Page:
Winter storm causes "widespread delays" of COVID vaccine shipments
The winter storm sweeping across Texas and much of the U.S. has posed new obstacles to coronavirus vaccination efforts.
Driving the news: Hazardous weather has slowed deliveries from two central distribution hubs for the Southeast. The U.S. government is projecting "widespread delays" in vaccine shipments in the next few days, a Centers for Disease Control and Prevention (CDC) spokesperson told the Washington Post.
- The CDC did not specify how many doses scheduled for delivery this week will be impacted.
- The Texas Department of State Health Services tweeted that it expects this week's shipments to arrive Wednesday at the earliest, depending on local conditions.
- In Houston, the public health agency lost power and had to distribute thousands of shots before they went bad.
- Missouri shuttered all large-scale vaccination sites through Friday.
- Some counties in Minnesota have had to cancel vaccinations, a Fox News affiliate reports.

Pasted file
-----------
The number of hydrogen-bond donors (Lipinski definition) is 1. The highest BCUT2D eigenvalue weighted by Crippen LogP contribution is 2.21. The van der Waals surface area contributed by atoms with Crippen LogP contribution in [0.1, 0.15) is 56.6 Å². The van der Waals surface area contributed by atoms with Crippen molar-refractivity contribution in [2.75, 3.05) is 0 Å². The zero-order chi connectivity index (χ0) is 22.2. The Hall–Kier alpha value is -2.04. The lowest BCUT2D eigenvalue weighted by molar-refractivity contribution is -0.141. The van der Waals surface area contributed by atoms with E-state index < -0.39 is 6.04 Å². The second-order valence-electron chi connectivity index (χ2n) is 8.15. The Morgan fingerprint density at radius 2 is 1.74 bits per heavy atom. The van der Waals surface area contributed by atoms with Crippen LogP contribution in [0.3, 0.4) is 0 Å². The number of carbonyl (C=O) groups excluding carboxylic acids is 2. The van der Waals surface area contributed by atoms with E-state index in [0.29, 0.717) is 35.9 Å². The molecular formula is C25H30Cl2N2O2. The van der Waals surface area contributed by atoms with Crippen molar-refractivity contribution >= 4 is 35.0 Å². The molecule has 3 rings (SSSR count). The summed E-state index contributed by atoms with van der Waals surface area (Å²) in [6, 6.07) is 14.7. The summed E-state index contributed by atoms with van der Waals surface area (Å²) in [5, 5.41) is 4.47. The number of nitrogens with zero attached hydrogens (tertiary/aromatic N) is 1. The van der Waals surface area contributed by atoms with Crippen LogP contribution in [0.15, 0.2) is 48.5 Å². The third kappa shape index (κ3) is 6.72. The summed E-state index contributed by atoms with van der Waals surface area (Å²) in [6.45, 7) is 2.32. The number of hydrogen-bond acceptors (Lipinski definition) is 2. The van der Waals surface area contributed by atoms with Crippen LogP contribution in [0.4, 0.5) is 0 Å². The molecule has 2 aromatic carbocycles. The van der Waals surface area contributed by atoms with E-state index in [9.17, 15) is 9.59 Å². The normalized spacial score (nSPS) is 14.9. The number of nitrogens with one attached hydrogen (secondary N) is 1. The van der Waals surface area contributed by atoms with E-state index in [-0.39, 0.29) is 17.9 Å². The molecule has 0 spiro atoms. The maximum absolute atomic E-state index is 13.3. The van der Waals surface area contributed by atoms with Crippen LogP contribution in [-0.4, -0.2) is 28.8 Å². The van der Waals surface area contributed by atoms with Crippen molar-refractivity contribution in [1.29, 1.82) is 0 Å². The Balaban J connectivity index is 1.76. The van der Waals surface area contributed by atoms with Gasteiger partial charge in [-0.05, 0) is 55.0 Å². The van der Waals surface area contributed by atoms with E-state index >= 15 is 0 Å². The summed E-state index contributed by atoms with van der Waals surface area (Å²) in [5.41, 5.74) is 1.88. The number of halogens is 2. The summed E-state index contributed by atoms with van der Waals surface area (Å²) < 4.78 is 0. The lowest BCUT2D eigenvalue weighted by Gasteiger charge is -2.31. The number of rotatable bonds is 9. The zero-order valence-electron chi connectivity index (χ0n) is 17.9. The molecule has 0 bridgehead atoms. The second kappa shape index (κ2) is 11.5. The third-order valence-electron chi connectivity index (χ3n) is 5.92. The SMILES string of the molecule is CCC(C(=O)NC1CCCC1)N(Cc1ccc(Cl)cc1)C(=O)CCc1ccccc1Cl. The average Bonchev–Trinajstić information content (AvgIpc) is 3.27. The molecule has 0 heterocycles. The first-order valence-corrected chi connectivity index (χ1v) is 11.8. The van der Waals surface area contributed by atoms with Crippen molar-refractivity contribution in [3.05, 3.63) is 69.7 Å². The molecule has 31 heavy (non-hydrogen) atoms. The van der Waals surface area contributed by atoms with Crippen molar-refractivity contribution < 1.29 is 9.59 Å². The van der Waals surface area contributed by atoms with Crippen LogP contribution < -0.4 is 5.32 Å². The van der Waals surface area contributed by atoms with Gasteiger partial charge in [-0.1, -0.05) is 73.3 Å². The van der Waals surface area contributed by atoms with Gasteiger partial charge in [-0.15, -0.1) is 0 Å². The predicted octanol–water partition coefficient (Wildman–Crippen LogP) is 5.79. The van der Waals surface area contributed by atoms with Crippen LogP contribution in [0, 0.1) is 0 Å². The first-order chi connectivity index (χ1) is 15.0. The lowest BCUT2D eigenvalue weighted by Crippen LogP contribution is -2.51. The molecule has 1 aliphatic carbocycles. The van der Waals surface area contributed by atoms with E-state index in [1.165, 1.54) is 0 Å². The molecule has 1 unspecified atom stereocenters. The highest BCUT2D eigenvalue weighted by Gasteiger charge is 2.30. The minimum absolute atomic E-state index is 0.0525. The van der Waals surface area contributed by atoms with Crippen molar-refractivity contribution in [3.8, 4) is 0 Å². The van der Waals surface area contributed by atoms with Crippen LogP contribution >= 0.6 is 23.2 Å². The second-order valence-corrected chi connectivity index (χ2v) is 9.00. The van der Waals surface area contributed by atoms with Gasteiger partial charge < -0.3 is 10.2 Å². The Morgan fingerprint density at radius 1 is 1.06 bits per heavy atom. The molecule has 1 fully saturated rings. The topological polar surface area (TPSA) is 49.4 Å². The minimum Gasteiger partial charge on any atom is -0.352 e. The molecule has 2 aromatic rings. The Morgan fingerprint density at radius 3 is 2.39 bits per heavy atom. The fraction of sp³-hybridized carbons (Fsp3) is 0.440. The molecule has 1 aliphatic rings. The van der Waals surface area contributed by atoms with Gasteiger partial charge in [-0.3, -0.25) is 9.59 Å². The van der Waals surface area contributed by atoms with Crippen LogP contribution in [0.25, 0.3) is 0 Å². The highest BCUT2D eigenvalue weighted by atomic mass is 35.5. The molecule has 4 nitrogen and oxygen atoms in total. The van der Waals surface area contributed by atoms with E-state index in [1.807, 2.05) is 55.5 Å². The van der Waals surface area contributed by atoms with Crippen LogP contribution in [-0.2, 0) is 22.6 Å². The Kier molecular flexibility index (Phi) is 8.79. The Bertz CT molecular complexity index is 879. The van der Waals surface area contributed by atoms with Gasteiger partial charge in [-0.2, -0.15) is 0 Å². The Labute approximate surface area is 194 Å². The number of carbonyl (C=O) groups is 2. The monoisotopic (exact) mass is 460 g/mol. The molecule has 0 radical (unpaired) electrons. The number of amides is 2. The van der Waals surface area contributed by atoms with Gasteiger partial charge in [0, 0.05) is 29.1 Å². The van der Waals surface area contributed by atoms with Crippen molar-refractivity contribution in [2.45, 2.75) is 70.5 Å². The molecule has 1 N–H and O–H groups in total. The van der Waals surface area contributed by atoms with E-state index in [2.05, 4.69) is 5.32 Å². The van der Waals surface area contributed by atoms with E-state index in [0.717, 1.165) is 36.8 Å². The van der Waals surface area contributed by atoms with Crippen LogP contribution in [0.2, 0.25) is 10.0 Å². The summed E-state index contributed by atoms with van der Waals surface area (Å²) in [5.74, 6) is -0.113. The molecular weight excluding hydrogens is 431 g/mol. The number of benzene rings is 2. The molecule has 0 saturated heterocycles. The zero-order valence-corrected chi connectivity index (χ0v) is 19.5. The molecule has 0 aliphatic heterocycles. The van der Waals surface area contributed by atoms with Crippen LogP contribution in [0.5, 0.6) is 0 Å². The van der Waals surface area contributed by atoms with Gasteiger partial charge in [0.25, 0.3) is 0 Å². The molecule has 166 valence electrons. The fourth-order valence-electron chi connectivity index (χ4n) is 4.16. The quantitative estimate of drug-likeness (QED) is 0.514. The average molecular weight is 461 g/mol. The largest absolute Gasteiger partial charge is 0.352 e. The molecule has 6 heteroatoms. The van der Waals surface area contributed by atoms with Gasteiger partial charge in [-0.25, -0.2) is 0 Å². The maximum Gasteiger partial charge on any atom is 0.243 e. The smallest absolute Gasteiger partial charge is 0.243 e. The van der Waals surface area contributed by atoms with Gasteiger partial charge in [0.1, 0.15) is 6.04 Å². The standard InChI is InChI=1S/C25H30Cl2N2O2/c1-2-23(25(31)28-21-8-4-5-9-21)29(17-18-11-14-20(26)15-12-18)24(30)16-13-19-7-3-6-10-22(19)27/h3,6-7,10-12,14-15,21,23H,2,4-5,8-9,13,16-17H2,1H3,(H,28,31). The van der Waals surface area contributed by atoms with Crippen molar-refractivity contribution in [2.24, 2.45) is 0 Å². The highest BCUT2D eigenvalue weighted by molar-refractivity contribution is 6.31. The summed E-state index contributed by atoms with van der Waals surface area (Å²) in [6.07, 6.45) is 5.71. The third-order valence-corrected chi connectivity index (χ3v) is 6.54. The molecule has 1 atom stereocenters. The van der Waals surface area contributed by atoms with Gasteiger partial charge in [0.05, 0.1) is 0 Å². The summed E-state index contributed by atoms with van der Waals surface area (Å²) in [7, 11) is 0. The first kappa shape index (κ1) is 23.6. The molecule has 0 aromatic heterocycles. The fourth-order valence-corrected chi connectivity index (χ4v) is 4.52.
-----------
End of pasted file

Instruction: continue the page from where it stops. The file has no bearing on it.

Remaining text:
- The grocery chain Publix stopped taking vaccine appointments in Florida, South Carolina and Georgia due to shipping delays.
- The weather is expected to disrupt vaccine shipments from a FedEx facility in Tennessee and a UPS installation in Kentucky, which both operate as shipping hubs for several states, the Biden administration said.
The bottom line: "No one wants to put vaccine at risk by attempting to deliver it in dangerous conditions," the Texas DSHS said in its Twitter post.
The other side: The Biden administration announced on Tuesday that the number of vaccines being sent weekly to states will increase again, from 11 million doses to 13.5 million, per The Post.
- And FEMA launched its first mass COVID-19 vaccination sites yesterday in Los Angeles and Oakland. The sites are part of the administration's plan to distribute vaccines faster and to hard-hit communities.